Pulse Oximetry Definition and Uses in Medicine

A pulse oximetry sensor.
A pulse oximetry sensor. Dorling Kindersley/Getty Images

Pulse oximetry is a way of determining the oxygen level in your blood, which is an important indicator of your overall health.

The test is non-invasive, which means it doesn't use a needle or other instrument that pierces the skin. Instead, pulse oximetry uses a probe or sensor that is placed on the forehead, earlobe, fingertip or even on the bridge of the nose to determine your blood oxygen levels.

In COPD, your doctor can use pulse oximetry to determine whether you need supplemental oxygen, and how much oxygen you might need. In the case of a sudden worsening of your condition, your doctor might use pulse oximetry to determine if you should be hospitalized.

There are many other conditions and situations where pulse oximetry provides useful information. For example, an anesthesiologist might use pulse oximetry to monitor your blood oxygen levels during or after sedation for surgery. In addition, in sleep apnea, pulse oximetry may detect times when a person's breathing stops.

How Does Pulse Oximetry Work?

Your blood contains hemoglobin, which carries oxygen molecules from your lungs to where they're needed in your body. In pulse oximetry, we're actually measuring how much of the hemoglobin in your blood is carrying oxygen, and how much is not.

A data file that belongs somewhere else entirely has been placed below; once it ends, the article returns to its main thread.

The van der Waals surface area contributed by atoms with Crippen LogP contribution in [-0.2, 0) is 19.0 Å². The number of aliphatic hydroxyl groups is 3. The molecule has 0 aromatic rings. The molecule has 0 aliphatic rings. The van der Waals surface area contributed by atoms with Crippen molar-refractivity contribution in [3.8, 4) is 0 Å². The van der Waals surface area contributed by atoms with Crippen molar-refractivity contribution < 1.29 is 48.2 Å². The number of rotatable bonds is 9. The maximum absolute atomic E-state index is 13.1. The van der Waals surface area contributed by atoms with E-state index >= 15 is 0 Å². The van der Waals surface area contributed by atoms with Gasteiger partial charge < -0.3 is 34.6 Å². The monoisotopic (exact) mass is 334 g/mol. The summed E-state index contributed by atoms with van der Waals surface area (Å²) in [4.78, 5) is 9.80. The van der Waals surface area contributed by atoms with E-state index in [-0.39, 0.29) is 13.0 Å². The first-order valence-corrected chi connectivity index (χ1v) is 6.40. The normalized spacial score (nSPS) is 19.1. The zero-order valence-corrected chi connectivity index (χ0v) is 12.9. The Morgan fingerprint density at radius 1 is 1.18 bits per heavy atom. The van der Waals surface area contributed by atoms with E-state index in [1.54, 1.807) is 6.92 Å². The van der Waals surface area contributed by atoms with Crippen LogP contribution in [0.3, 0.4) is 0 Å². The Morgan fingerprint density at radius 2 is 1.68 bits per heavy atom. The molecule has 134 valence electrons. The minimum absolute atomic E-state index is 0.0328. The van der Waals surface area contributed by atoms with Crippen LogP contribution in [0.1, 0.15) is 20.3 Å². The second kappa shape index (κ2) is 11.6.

The probe that's clipped or placed on you uses light in specific wavelengths to measure oxygen saturation of your hemoglobin. Hemoglobin that's carrying oxygen absorbs this light differently than hemoglobin that isn't carrying oxygen, and the data collected by the probe will show the difference.

Normal oxygen saturation levels range between 95% to 100%. Oxygen saturation levels in COPD and in other conditions, such as asthma, lung cancer, heart failure, and pneumonia, are typically lower. Pulse oximetry monitors are useful for monitoring supplemental oxygen therapy.

Pulse oximetry is considered quite accurate and so often is used instead of the "gold standard" oxygen saturation test, arterial blood gas analysis (which requires a blood draw).

Where Is Pulse Oximetry Performed?

Since this is a simple procedure (about as easy as taking your blood pressure), pulse oximetry can be performed virtually anywhere: at your doctor's office, in the hospital, or at home.

In fact, you can purchase wearable pulse oximetry monitors for your wrist that will track your blood oxygen levels around the clock and potentially alert your physician or caregivers if the levels fall too low. You also can buy fingertip clip-on devices that will transmit blood oxygenation data to your smartphone.

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Article Sources

  • Johns Hopkins Medicine Health Library. Pulse Oximetry fact sheet. 
  • Jubran A. Pulse oximetry. Critical Care. 1999; 3(2): R11–R17.
  • Plüddemann A. Pulse oximetry in primary care: primary care diagnostic technology update. British Journal of General Practice. 2011 May; 61(586): 358–359.